Tuesday, December 30, 2008

The Walk of Shame

Looks like this was my final ride of 2008 and while it had its share of ups and downs, I think there were a few more downs than I expected. Had an hour to kill around lunch time so I oranged up, it's still hunting season in New England, jumped on the 'Horse and headed out to the Dinglebrook Trails. This trail system is a hodge podge of old ATV now equestrian trails connected to open space in the neighboring town (Brookfield). My friend Tom, who I teamed up to build the Gussy Trail this summer, takes care of the trails on the Newtown side.

Decided to give the helmet cam a try, well not really a true helmet cam, rather I this attachment for a Flip Camera that allows you to mount the device on a helmet or handlebars. I had a credit on Amazon so I decided to give it a try. Below is my first try with it and you will notice that towards the end of it I started to have derailer problems. I guess you could say that is where the downs of the ride started.

I had a stick get stuck in my chain and gears on Sunday that must have messed up my derailer which led to many low gear problems today. In fact, I actually had to call on Granny for the first time in order to get the same low range of gears that I am comfotable climbing with. She was actually pretty helpful and I will ask her again in the future for help.

The next part I filmed is the downhill section that runs from Burr Farm down to the Bench on the Dinglebrook brook. Clearly, I need to remount it so the perspective is looking more forwards and not as far down onto the trail.

Here I am sitting at the bench at the Brook. The 'Horse was performing well now that Granny was helping out.

Of course, nothing like another gratuitous bike porn shot at the bench by the stream.

The 15 inches of snow that we got before Christmas is almost all gone. What was left was still pretty rideable. I think I had one spot where I spun out in the snow climbing up from the bench. Speaking of which, Granny was really, really helpful climbing up from the bench. Don't know why I haven't asked for her help sooner.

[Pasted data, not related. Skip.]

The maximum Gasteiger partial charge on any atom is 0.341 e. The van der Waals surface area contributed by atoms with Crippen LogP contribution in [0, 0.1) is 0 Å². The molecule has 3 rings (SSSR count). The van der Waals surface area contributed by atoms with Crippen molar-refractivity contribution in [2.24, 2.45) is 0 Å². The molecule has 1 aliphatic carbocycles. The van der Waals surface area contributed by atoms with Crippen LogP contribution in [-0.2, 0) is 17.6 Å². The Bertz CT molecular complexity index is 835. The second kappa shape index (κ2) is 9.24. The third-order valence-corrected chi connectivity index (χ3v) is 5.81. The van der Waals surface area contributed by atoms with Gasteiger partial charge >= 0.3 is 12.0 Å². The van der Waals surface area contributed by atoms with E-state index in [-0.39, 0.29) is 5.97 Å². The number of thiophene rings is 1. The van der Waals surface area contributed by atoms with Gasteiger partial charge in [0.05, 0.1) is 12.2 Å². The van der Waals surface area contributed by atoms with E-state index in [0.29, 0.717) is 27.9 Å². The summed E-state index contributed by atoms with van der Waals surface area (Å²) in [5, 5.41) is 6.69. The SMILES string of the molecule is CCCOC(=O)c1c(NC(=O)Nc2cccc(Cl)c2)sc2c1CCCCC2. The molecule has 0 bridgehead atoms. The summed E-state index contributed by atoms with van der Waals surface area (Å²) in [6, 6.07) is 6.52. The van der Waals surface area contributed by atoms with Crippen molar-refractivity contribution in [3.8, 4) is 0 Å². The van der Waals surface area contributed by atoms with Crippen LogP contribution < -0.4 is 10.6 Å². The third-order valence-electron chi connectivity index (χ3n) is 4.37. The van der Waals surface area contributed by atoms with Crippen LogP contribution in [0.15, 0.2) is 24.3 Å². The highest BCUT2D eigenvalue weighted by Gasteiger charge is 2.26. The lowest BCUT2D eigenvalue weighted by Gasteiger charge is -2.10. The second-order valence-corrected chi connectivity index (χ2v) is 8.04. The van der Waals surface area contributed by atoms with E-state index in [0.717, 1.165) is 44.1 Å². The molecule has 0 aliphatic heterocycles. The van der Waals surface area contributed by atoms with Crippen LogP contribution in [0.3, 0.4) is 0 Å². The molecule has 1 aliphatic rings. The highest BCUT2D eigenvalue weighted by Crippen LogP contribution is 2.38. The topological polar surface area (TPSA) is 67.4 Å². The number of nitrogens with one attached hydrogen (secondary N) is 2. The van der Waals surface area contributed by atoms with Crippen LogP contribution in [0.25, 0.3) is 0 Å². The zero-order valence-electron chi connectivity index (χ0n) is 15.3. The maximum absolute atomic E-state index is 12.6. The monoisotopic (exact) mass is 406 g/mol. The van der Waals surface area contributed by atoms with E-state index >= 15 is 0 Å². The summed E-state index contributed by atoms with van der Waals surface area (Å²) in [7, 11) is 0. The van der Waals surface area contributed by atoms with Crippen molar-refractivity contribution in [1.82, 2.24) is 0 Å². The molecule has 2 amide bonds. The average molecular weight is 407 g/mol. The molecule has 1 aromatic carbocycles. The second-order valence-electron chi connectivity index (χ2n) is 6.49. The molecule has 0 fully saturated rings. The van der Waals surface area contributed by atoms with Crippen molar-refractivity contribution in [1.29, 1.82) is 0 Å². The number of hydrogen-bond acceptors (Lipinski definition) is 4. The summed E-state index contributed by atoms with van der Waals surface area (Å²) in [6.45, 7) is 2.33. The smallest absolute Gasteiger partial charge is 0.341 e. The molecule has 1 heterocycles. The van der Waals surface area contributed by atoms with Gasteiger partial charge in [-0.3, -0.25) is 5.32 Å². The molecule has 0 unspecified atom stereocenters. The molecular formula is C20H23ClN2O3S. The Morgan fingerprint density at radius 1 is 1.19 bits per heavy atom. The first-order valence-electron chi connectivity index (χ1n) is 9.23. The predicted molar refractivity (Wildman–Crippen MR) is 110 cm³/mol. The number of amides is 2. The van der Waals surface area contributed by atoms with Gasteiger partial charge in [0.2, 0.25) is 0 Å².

The only draw back to riding equestrian trails, besides plenty of road apples, is they tend to be a lot muddier than normal single track. I had to wipe my face of blotches of mud before taking this shot. As I was riding back towards the trail head I felt my rear end feeling a lot more mushier than usual and sure enough, I flatted!

At this point I was about a mile from home. I started walking until I got to Tom's house where I figured I could quickly change the rear tube and stay warm in the sun despite the chilling winds. When I got the replacement tube in it wouldn't blow up! Either it was a bad tube, I didn't get all the prickers out of my tire, or it got a snake bite while I was putting the tire back on the rim, what ever the case I was screwed. Thankfully, Tom came out and offered me a ride home which I gladly accepted.

Kind of ironic when you think about I had the same problem with the 'Horse last year about this time. Flatted while riding at Huntington SP, in the same kind of conditions. Fortunately, I was able to fix the tire and continue riding. Below are the tracks for my two rides Dinglebrook this year. Guess I have been so busy with the Gussy Trail that I haven't really gotten to ride much of anywhere else.

Apparently there is even a continuation of the "red" track that Tom built this fall that I completely missed. I'd really like to go back and hit that trail but it will have to wait till next year!

1 comment:

Anonymous said...

although this was posted in December 2008, why not. I noticed you said that you had a flat and the 2nd tube wouldn't hold air, and you mention you had the same problem the prior year. My question is: how cold was it at the time? if it gets below about 45 degrees the rubber in tires, tubes, grips, shoes, all that - starts to get stiffer and more brittle just by nature of the material.

As I am not specifically stating "this IS the reason!" I am just leaving it open to suggestion that perhaps rubber compound of certain density, hardness, and so on can be effected by temperature.

your blog has intrigued me to do personal research into the matter to see if there are more suitable cold/hot weather tubes and tires (and lubricants for chains, hubs, etc.)

also - your helmet cam segment was wonderfully interesting! thank you for posting such thorough and interesting material! :)


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